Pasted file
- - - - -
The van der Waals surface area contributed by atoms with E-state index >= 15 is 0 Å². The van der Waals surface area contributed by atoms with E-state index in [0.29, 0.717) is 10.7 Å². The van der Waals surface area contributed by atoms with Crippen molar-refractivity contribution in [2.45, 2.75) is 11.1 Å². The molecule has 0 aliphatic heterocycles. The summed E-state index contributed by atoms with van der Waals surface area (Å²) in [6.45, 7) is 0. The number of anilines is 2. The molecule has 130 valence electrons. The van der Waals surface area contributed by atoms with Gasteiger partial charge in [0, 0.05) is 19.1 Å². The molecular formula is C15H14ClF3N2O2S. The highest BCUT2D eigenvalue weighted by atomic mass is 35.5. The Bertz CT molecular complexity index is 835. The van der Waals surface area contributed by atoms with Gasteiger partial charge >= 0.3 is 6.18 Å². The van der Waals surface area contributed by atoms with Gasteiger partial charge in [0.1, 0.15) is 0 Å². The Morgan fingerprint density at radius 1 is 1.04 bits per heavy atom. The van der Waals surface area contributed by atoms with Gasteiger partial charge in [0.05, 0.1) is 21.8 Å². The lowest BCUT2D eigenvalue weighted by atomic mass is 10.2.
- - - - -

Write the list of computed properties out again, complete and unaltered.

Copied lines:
The van der Waals surface area contributed by atoms with E-state index >= 15 is 0 Å². The van der Waals surface area contributed by atoms with E-state index in [0.29, 0.717) is 10.7 Å². The van der Waals surface area contributed by atoms with Crippen molar-refractivity contribution in [2.45, 2.75) is 11.1 Å². The molecule has 0 aliphatic heterocycles. The summed E-state index contributed by atoms with van der Waals surface area (Å²) in [6.45, 7) is 0. The number of anilines is 2. The molecule has 130 valence electrons. The van der Waals surface area contributed by atoms with Gasteiger partial charge in [0, 0.05) is 19.1 Å². The molecular formula is C15H14ClF3N2O2S. The highest BCUT2D eigenvalue weighted by atomic mass is 35.5. The Bertz CT molecular complexity index is 835. The van der Waals surface area contributed by atoms with Gasteiger partial charge >= 0.3 is 6.18 Å². The van der Waals surface area contributed by atoms with Gasteiger partial charge in [0.1, 0.15) is 0 Å². The Morgan fingerprint density at radius 1 is 1.04 bits per heavy atom. The van der Waals surface area contributed by atoms with Gasteiger partial charge in [0.05, 0.1) is 21.8 Å². The lowest BCUT2D eigenvalue weighted by atomic mass is 10.2.